DENVER – The calendar turned to June on Saturday and our statewide snowpack was 437% of normal, with highs peaking at 768% in the San Juan Mountains, according to the Natural Resources Conservation Service.
The heavy snowfall this year has been a good thing for skiing (with Arapahoe Basin still open) and the drought conditions – all of Colorado was drought-free as of this week.
But heading into summer, the snowpack is likely to result in some flooding, according to the Colorado Water Conservation Board, which released a report this week on the outlook for snowmelt flood conditions.
Here's what to watch for as we should start to see an uptick in snow runoff.
The statewide snowpack percentage has risen over this week, with local figures ranging from 228% in the North Platte basin to 768% in the San Juans. Here are the latest figures from around the state, according to the NRCS:
The snow water equivalent
When we talk about snowpack, the snow water equivalent, or SWE, is the key figure to keep in mind. The SWE, as the NRCS explains, is the amount of water contained within the snowpack, or the depth of water that would result if all of the snow was melted at once.
The SWE in the Colorado mountains peaked at 20.5 inches in April and was still around 16.5 inches this week, according to the National Weather Service in Boulder. That's way ahead of where we were this time last year, with about 1.5 inches of SWE, and ahead of our normal SWE this time of year, which is 4.5-6 inches.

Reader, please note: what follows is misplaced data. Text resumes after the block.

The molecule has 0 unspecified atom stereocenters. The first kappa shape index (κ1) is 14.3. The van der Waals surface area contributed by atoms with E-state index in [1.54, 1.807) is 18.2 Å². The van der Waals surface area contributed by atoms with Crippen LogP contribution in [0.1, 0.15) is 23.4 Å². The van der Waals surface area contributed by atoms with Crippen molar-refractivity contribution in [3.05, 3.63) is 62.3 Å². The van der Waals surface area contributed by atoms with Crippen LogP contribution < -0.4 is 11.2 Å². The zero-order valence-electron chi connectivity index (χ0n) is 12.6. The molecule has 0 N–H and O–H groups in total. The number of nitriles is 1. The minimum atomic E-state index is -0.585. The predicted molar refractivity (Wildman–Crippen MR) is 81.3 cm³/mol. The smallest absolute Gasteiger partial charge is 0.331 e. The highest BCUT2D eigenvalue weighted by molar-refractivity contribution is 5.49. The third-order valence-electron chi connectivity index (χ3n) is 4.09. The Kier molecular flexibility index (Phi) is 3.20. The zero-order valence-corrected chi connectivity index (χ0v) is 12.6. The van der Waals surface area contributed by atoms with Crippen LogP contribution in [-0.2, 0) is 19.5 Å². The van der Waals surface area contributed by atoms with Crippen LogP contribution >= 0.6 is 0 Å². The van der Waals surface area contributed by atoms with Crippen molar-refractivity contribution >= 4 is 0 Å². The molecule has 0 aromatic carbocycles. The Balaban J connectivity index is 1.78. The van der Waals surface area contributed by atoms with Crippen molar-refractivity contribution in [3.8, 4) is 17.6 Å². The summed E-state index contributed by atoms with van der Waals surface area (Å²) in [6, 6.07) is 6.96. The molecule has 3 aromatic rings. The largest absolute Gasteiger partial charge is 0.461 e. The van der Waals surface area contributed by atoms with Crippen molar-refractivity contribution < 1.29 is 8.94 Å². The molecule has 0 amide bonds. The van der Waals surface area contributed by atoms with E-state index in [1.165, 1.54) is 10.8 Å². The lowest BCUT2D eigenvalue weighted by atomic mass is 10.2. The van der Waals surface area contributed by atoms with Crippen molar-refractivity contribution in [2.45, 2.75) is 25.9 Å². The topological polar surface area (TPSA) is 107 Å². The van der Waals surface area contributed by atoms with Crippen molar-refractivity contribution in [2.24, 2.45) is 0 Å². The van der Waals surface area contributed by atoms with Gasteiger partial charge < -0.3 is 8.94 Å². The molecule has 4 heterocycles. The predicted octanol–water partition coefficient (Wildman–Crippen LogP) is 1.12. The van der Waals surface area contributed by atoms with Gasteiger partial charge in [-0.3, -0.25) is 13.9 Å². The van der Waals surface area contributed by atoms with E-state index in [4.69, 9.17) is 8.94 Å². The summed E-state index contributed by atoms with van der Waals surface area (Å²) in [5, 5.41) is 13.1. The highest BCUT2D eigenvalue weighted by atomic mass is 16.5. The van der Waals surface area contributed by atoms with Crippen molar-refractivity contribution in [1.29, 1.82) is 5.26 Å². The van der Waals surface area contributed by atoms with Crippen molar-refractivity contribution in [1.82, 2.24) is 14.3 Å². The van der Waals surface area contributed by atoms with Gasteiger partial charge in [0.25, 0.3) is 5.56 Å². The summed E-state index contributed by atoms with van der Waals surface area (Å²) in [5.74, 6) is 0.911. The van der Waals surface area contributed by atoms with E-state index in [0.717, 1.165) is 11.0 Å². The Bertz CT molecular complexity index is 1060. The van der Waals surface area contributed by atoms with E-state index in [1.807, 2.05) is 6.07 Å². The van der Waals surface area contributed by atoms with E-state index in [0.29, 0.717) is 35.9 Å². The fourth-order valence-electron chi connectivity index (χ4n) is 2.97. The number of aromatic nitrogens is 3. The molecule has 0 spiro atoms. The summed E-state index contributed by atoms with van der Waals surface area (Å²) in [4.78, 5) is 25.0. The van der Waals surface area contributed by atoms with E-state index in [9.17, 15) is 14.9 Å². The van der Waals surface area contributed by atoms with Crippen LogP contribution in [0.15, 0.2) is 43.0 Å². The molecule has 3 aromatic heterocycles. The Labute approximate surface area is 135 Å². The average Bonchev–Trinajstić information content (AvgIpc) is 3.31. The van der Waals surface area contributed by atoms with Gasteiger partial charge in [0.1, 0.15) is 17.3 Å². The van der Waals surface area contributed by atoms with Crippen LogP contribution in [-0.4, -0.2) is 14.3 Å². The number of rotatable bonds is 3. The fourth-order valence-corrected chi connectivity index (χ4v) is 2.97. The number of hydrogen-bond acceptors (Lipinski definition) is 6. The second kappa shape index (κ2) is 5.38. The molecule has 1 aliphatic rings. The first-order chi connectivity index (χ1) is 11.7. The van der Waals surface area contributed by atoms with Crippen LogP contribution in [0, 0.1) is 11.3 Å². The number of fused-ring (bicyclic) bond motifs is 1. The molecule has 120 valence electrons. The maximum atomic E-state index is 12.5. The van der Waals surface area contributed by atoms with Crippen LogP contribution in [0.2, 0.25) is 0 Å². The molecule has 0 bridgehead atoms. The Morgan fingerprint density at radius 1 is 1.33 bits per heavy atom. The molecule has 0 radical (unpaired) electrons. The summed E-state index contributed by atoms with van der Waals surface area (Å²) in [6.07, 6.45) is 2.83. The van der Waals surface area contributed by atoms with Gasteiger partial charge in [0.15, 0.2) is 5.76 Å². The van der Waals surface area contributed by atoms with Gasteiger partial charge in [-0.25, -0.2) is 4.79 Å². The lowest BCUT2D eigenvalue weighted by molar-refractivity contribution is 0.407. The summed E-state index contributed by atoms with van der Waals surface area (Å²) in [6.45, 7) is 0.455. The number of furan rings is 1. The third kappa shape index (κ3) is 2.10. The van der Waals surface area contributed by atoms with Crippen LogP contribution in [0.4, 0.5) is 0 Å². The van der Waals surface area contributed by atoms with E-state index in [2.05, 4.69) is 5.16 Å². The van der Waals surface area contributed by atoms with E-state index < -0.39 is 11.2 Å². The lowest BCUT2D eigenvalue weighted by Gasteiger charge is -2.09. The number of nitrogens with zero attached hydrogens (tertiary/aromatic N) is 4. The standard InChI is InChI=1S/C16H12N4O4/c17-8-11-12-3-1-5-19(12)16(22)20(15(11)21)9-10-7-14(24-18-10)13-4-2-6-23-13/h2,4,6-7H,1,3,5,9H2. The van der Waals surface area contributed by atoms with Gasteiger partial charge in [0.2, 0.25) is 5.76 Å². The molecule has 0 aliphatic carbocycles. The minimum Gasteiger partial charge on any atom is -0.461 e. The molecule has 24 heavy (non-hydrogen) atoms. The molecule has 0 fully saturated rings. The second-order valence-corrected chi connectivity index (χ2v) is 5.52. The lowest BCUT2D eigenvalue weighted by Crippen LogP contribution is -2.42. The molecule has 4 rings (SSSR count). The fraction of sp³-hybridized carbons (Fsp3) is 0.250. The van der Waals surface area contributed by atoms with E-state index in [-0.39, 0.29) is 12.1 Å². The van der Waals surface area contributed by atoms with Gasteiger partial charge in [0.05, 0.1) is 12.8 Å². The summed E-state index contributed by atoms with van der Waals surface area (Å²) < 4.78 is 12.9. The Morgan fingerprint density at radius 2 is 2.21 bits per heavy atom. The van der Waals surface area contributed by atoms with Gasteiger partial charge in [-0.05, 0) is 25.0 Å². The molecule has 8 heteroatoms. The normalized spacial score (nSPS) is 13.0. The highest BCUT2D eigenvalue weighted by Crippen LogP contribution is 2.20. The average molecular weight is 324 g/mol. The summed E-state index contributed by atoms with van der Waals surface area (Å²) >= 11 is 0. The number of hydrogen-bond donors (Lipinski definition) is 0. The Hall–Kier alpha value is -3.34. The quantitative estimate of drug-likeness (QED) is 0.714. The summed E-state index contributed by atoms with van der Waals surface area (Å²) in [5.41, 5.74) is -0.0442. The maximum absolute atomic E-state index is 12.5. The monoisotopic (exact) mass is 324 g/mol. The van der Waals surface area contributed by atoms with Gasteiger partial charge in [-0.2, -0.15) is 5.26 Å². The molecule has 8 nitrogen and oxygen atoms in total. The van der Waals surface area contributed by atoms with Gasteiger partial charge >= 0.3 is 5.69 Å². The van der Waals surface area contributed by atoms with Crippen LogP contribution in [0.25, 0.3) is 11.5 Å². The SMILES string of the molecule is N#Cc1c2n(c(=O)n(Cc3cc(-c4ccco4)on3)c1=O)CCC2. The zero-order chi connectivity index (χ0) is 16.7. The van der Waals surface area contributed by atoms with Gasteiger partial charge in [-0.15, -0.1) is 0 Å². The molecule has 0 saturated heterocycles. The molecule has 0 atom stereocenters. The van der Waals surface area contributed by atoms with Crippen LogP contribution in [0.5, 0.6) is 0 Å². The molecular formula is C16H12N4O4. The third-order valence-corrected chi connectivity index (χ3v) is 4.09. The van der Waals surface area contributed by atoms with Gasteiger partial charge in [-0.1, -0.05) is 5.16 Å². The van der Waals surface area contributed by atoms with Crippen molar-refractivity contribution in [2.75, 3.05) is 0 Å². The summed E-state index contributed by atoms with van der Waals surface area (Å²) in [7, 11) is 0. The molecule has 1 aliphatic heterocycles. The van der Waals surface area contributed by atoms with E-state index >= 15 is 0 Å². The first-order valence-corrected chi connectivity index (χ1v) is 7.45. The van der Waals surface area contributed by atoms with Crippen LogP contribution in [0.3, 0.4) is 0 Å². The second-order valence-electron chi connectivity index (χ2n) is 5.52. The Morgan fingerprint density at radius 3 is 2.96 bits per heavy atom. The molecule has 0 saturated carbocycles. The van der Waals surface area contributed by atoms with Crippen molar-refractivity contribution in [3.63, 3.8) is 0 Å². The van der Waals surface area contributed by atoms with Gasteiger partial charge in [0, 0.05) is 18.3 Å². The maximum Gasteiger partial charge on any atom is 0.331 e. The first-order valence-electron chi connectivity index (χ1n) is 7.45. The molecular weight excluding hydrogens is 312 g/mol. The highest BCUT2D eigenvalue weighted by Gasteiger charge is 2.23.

At the same time, the SWE numbers this year are still lower than the highs in 2011 and 1995.
Snowpack snow water equivalent (SWE) in the NC CO mountains peaked at ~20.5” on April 15th, and is still estimated at 16.5" today. On this date last year there was only ~1.5" SWE. The normal SWE on this date is 4.5” to 6". Map courtesy of the NRCS. #cowx pic.twitter.com/bd9vocb7cE
— NWS Boulder (@NWSBoulder) May 30, 2019
The main thing to keep in mind is that much of the snowpack isn't melting yet. Only 38% of the statewide snowpack has melted, according to the Conservation Board, after snowmelt slowed "significantly" during the second half of May. This resulted in a heightened risk of snowmelt flooding.
Once the runoff increases, those extremely high snowpack percentages will drop quickly. The Conservation Board says it's important to keep the numbers in perspective:
"What happens as runoff season progresses is that the average snowpack drops very quickly as snow runs off in an average year. This lowers the denominator in the equation to increasingly smaller numbers, which can result in extremely high percents of average. The thing to keep in mind for this year is that snowpack is holding on late, not that enormous actual snowpack numbers are being observed. However, this does significantly increase the risk of snowmelt flooding as a much higher amount of snow is still available to melt as the state heads into the much warmer month of June."
The bottom line
Major floods in Colorado have generally happened as a result of rainfall, not snowmelt. That doesn't mean localized snowmelt flooding won't happen, especially as temperatures rise this month. In fact, the Conservation Board says localized and isolated flooding from snowmelt is already happening and likely to continue throughout the runoff season.
But widespread flooding as a result of snowmelt "is possible, but unlikely this year," the Conservation Board says.